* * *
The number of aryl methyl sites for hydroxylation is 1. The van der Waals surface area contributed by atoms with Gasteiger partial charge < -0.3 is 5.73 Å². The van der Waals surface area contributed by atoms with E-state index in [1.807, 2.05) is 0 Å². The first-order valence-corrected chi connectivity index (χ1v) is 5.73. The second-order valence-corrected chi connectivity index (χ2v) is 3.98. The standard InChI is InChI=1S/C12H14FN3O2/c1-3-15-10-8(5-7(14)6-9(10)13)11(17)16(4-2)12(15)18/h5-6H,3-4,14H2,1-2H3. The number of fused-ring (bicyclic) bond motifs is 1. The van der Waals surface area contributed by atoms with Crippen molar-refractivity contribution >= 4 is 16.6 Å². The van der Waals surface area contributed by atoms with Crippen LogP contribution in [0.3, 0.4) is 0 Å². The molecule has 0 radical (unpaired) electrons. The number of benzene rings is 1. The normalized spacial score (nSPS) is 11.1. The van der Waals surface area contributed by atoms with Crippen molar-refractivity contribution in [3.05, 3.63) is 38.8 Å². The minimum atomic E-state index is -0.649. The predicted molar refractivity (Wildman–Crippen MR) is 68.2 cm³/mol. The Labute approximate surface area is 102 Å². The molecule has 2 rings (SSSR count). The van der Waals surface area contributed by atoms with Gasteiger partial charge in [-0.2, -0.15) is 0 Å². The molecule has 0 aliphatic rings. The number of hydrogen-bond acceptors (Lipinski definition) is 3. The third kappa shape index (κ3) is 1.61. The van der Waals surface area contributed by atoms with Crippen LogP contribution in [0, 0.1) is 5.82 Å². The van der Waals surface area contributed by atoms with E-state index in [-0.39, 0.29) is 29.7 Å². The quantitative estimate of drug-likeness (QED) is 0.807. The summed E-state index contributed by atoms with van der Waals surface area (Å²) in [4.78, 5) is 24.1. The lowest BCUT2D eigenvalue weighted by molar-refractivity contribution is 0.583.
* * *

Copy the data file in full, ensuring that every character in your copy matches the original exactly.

The number of aryl methyl sites for hydroxylation is 1. The van der Waals surface area contributed by atoms with Gasteiger partial charge < -0.3 is 5.73 Å². The van der Waals surface area contributed by atoms with E-state index in [1.807, 2.05) is 0 Å². The first-order valence-corrected chi connectivity index (χ1v) is 5.73. The second-order valence-corrected chi connectivity index (χ2v) is 3.98. The standard InChI is InChI=1S/C12H14FN3O2/c1-3-15-10-8(5-7(14)6-9(10)13)11(17)16(4-2)12(15)18/h5-6H,3-4,14H2,1-2H3. The number of fused-ring (bicyclic) bond motifs is 1. The van der Waals surface area contributed by atoms with Crippen molar-refractivity contribution >= 4 is 16.6 Å². The van der Waals surface area contributed by atoms with Crippen LogP contribution in [0.3, 0.4) is 0 Å². The molecule has 0 radical (unpaired) electrons. The number of benzene rings is 1. The normalized spacial score (nSPS) is 11.1. The van der Waals surface area contributed by atoms with Crippen molar-refractivity contribution in [3.05, 3.63) is 38.8 Å². The minimum atomic E-state index is -0.649. The predicted molar refractivity (Wildman–Crippen MR) is 68.2 cm³/mol. The Labute approximate surface area is 102 Å². The molecule has 2 rings (SSSR count). The van der Waals surface area contributed by atoms with Gasteiger partial charge in [-0.2, -0.15) is 0 Å². The molecule has 0 aliphatic rings. The number of hydrogen-bond acceptors (Lipinski definition) is 3. The third kappa shape index (κ3) is 1.61. The van der Waals surface area contributed by atoms with Crippen LogP contribution in [0, 0.1) is 5.82 Å². The van der Waals surface area contributed by atoms with E-state index in [-0.39, 0.29) is 29.7 Å². The quantitative estimate of drug-likeness (QED) is 0.807. The summed E-state index contributed by atoms with van der Waals surface area (Å²) in [4.78, 5) is 24.1. The lowest BCUT2D eigenvalue weighted by molar-refractivity contribution is 0.583.